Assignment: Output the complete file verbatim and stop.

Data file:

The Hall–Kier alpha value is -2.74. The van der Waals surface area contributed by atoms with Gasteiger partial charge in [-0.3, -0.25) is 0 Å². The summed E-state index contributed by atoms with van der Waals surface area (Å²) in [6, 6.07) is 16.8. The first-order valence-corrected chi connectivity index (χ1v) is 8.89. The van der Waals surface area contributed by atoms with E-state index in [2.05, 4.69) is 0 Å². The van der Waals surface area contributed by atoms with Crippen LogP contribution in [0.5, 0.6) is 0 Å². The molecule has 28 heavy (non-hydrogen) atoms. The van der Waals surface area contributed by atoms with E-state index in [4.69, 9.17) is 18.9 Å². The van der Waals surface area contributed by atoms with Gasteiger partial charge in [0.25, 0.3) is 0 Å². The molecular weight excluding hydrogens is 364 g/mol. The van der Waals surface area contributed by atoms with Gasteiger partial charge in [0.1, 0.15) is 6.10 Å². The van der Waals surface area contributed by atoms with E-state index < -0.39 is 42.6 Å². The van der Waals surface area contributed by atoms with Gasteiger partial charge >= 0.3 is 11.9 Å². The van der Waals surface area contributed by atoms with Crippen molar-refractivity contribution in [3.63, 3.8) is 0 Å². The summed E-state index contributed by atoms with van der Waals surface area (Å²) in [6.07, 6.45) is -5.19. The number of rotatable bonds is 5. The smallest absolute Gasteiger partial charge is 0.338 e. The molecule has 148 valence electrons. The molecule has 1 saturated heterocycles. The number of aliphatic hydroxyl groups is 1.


The Hall–Kier alpha value is -2.74. The van der Waals surface area contributed by atoms with Gasteiger partial charge in [-0.3, -0.25) is 0 Å². The summed E-state index contributed by atoms with van der Waals surface area (Å²) in [6, 6.07) is 16.8. The first-order valence-corrected chi connectivity index (χ1v) is 8.89. The van der Waals surface area contributed by atoms with E-state index in [2.05, 4.69) is 0 Å². The van der Waals surface area contributed by atoms with Crippen LogP contribution in [0.5, 0.6) is 0 Å². The molecule has 28 heavy (non-hydrogen) atoms. The van der Waals surface area contributed by atoms with E-state index in [4.69, 9.17) is 18.9 Å². The van der Waals surface area contributed by atoms with Gasteiger partial charge in [0.25, 0.3) is 0 Å². The molecular weight excluding hydrogens is 364 g/mol. The van der Waals surface area contributed by atoms with Gasteiger partial charge in [0.1, 0.15) is 6.10 Å². The van der Waals surface area contributed by atoms with E-state index < -0.39 is 42.6 Å². The van der Waals surface area contributed by atoms with Gasteiger partial charge >= 0.3 is 11.9 Å². The van der Waals surface area contributed by atoms with Crippen molar-refractivity contribution in [3.63, 3.8) is 0 Å². The summed E-state index contributed by atoms with van der Waals surface area (Å²) in [6.07, 6.45) is -5.19. The number of rotatable bonds is 5. The smallest absolute Gasteiger partial charge is 0.338 e. The molecule has 148 valence electrons. The molecule has 1 saturated heterocycles. The number of aliphatic hydroxyl groups is 1.